My rating: 4 of 5 stars
There are inevitable comparisons to be made with The Hunger Games books (and films), but Divergent holds its’ own as a standalone universe, with a unique political situation and the social segregation of personality types.
In a world where you’re only allowed to be “one thing”, having diverse talents and interests becomes dangerous. Beatrice “Tris” Prior is born within the “Abnegation” faction in this society, one where you wholeheartedly practice the art of selflessness. You only ever think of other people, every chore is shared, and simple living is key. The other factions are “Erudite”, the studious readers and thinkers; “Candor”, the open and truthful; “Amity” the peaceful and meek; and “Dauntless” the brave, daredevil, military-style faction. In a child’s 16th year they go through a round of personality testing, and subsequently choose the faction in which they spend the rest of their lives. Do they stay with the faction they are born into, and therefore stay with their families? Or do they choose to join a different faction, and consequently never see their blood relatives again?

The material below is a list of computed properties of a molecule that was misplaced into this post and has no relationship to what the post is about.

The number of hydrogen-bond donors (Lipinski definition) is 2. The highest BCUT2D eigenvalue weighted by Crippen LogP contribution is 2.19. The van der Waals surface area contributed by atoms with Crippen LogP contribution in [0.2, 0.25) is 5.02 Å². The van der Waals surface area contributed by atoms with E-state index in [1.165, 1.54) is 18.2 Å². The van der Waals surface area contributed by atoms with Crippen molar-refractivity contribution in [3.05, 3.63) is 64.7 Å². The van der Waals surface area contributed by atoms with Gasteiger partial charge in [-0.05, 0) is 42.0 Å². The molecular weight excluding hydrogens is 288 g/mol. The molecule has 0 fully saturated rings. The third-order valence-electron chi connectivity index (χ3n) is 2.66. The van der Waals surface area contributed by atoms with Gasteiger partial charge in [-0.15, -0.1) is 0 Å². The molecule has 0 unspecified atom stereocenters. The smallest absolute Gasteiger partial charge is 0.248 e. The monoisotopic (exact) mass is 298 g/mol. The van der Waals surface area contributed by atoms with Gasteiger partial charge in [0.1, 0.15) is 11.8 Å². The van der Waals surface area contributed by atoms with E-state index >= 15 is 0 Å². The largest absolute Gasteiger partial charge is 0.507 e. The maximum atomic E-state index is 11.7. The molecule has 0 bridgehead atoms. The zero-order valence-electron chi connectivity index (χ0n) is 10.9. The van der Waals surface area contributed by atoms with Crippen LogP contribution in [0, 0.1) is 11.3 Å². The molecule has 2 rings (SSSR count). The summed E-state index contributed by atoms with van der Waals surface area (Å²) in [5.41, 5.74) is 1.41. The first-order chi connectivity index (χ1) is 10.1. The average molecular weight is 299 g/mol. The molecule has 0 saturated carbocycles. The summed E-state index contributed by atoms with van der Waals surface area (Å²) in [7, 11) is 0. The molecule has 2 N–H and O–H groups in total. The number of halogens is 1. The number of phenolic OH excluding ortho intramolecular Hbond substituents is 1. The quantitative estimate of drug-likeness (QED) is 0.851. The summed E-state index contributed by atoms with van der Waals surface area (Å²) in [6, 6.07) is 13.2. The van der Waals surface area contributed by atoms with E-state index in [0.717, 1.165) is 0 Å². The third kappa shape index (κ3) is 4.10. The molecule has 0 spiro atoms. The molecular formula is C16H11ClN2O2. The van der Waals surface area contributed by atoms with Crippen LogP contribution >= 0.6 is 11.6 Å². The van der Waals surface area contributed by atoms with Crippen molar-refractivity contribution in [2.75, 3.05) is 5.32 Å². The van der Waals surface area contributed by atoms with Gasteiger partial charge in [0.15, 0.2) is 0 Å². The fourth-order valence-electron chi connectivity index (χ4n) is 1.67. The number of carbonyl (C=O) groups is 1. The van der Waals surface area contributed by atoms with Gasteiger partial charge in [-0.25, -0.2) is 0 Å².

Beatrice upon her personality testing is identified as “Divergent”, i.e. that she doesn’t fit 100% into any faction, she could be 2 or 3 of them. In a wholly prescriptive society, having broader talents and interests is deemed to be wrong, and dangerous. Having to choose between her original faction of Abnegation, and Dauntless, Beatrice takes the opportunity to move into a new life. Her Divergent status is hidden by the woman who administered the personality tests, and Tris (as she decides to be known as) has to hide any of the traits that might reveal her true nature.
Dauntless training is obviously going to be extremely hard, competitive, and if you don’t make the cut, fatal, or risk becoming “factionless” – the homeless outcasts of society. Tris forms friendships with a few of the other faction-transfers, and becomes involved with an instructor.
A story of a young girl once again finding herself through mental and physical challenges, emotional barriers, and ultimately being outed and cast against the government and society that she would otherwise have believed in without question.
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